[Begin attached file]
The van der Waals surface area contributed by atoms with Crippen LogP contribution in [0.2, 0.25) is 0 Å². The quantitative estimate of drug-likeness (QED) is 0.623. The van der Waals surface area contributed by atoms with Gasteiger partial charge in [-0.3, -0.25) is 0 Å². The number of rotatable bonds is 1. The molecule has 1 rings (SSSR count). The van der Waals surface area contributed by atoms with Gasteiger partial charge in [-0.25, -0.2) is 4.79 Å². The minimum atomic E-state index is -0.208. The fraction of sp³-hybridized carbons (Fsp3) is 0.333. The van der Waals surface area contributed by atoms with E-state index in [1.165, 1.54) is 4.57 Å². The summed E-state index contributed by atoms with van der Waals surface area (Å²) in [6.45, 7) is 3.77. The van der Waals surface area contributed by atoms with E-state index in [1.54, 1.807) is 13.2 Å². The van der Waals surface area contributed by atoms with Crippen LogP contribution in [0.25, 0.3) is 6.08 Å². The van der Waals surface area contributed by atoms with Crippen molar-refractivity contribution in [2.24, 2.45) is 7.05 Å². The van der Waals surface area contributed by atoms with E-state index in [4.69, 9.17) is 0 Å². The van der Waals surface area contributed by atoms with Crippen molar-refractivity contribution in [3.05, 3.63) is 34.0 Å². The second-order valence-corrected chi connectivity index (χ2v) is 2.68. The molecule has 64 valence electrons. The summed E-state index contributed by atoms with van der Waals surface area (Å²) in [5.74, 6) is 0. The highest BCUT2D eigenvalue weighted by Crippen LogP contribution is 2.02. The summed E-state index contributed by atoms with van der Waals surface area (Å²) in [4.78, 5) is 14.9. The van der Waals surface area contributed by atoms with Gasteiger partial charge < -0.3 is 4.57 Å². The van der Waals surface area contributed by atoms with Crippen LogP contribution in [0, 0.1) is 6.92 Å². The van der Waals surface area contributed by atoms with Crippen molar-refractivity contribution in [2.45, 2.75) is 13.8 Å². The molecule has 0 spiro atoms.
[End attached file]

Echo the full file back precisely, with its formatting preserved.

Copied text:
The van der Waals surface area contributed by atoms with Crippen LogP contribution in [0.2, 0.25) is 0 Å². The quantitative estimate of drug-likeness (QED) is 0.623. The van der Waals surface area contributed by atoms with Gasteiger partial charge in [-0.3, -0.25) is 0 Å². The number of rotatable bonds is 1. The molecule has 1 rings (SSSR count). The van der Waals surface area contributed by atoms with Gasteiger partial charge in [-0.25, -0.2) is 4.79 Å². The minimum atomic E-state index is -0.208. The fraction of sp³-hybridized carbons (Fsp3) is 0.333. The van der Waals surface area contributed by atoms with E-state index in [1.165, 1.54) is 4.57 Å². The summed E-state index contributed by atoms with van der Waals surface area (Å²) in [6.45, 7) is 3.77. The van der Waals surface area contributed by atoms with E-state index in [1.54, 1.807) is 13.2 Å². The van der Waals surface area contributed by atoms with Crippen LogP contribution in [0.25, 0.3) is 6.08 Å². The van der Waals surface area contributed by atoms with Crippen molar-refractivity contribution in [2.24, 2.45) is 7.05 Å². The van der Waals surface area contributed by atoms with E-state index in [4.69, 9.17) is 0 Å². The van der Waals surface area contributed by atoms with Crippen molar-refractivity contribution in [3.05, 3.63) is 34.0 Å². The second-order valence-corrected chi connectivity index (χ2v) is 2.68. The molecule has 64 valence electrons. The summed E-state index contributed by atoms with van der Waals surface area (Å²) in [5.74, 6) is 0. The highest BCUT2D eigenvalue weighted by Crippen LogP contribution is 2.02. The summed E-state index contributed by atoms with van der Waals surface area (Å²) in [4.78, 5) is 14.9. The van der Waals surface area contributed by atoms with Gasteiger partial charge < -0.3 is 4.57 Å². The van der Waals surface area contributed by atoms with Crippen LogP contribution in [0, 0.1) is 6.92 Å². The van der Waals surface area contributed by atoms with Crippen molar-refractivity contribution in [2.45, 2.75) is 13.8 Å². The molecule has 0 spiro atoms.